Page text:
Dave Mirra BMX
Shrek the Third|
Mario Strikers Charged Football: Extended Playtest|
Written by James Hobbs
I must confess to not having played a football game properly since ISS 64 on the Nintendo 64. I'm not really into football games, as for the most part it would seem they're stagnant,
repetitive, and generally unwholesome to somebody who much prefers large explosions and fast cars in games. Oh god, I sound like an FHM reader.
|It was f**king offside, dammit!|
Mario Strikers Charged Football certainly isn't your average football game, however. The lengthy, pre-rendered introduction sequence reminded me of Super Smash Bros Melee on the
GameCube – very fast, shiny, and pretty, and it does set the scene somewhat for the rest of the game. It's a shame, however, that the rest of the game doesn't look quite as good.
The televisions in the brand new Wii Flat probably didn't help – I personally think LCD TVs are absolute cack for playing non-HD games on. Irrespective of the television, Mario
Strikers Charged doesn't look amazing. What it lacks in overall detail, however, it makes up for with a charming graphical style and a level of complication that makes it feel absolutely
frantic and insane when you get the hang of the controls. Some levels feature a fully rendered crowd of hundreds, all of whom move around, and it complements the madcap nature
of the game well. Graphically it reminds me somewhat ( that's somewhat, before I get flayed alive ) of Twilight Princess – low-res by nature, but well put-together.
Football is the name of the game, and that is what everything revolves around – or at least a bastardised, violent version. Upon loading the game you can choose from a number of
different modes, including Tournament, VS, Challenge, and Wi-fi – all of these modes support two player as well as single player. We didn't get a chance to try the online mode, as
the game isn't actually out yet.
The training, whilst typically tedious, is definitely worth doing – the game is quite confusing initially until you begin to get the hang of the controls. The B trigger is used to shoot, A to
pass, and Z to chip the ball, whilst the analogue stick moves your character. You also have a range of 'tricks' at your disposal, activated by the D-Pad – some of this are fairly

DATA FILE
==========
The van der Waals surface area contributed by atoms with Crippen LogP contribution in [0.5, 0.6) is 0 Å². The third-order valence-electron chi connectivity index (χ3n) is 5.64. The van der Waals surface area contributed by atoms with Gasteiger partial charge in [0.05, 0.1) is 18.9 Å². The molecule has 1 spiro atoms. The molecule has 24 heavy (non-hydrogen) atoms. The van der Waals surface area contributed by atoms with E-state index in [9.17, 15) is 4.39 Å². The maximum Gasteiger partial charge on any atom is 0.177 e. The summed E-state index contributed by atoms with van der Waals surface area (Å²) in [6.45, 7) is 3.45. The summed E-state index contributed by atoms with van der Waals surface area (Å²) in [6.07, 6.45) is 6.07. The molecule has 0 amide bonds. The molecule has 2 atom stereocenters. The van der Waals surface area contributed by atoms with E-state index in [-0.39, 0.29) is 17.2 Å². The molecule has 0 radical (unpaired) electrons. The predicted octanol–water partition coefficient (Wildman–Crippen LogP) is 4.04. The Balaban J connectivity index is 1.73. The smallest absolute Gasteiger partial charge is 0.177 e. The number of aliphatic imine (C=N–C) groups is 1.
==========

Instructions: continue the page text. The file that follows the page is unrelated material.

absurd, such as firing huge koopa shells or tunneling into the ground. The D-Pad is also used to tackle, as well as shaking the Wii remote. It doesn't take itself very seriously at all,
but somehow manages to build up tension, particularly as the clock ticked down – we ended up roaring with joy when a ball snuck past the goalkeeper with 2 seconds on the clock.
Pressing A allows you to change player – this is handy when used strategically, but I repeatedly kept getting confused with A and the D-Pad, resulting in a lot of unwanted moves
being pulled. Undoubtedly this was down to practice, but it was still mildly annoying, particularly as the game is so fast. The goalkeeper is largely automatic, and initially incredibly
hard to bypass – eventually you realise you have to give up on being accurate and try and time your shot to throw the keeper off. It's very difficult, but excellent fun, particularly
with 2 players – it's incredibly competitive.
There are a variety of levels, of which we only had time to try a few – massive space stations, indoor arenas, and deserts all made an appearance, each time with a humourous
introduction sequence featuring a character skydiving into the arena. Whilst the backgrounds are largely immaterial to the game itself, they do look nice, and the introduction
sequences sport the use of camera focus – a nice touch.
Over the few hours we had with the game we found it to be initially hard, but also excellent fun. 2 player is definitely far more entertaining than the single player we tried,
particularly if you have a competitive streak. However, some elements of the game don't seem to be implemented that well – the 'Mega Strike' mode, which requires the
player to control the goalkeeper's hands with the Wii remote, seemed pointless and flawed, and entirely unnecessary. The game also suffered from fairly noticeable slowdown,
on the menus and occasionally in-game when a replay was being shown. Another concern could be longevity – the game is entirely based around football matches, even with
the challenge mode.
First impressions of Mario Strikers Charged Football are good – it's an entertaining, involving, and fairly well-realised arcade football game. However, we'll need to spend a
lot more time with it before we can bring you the final verdict.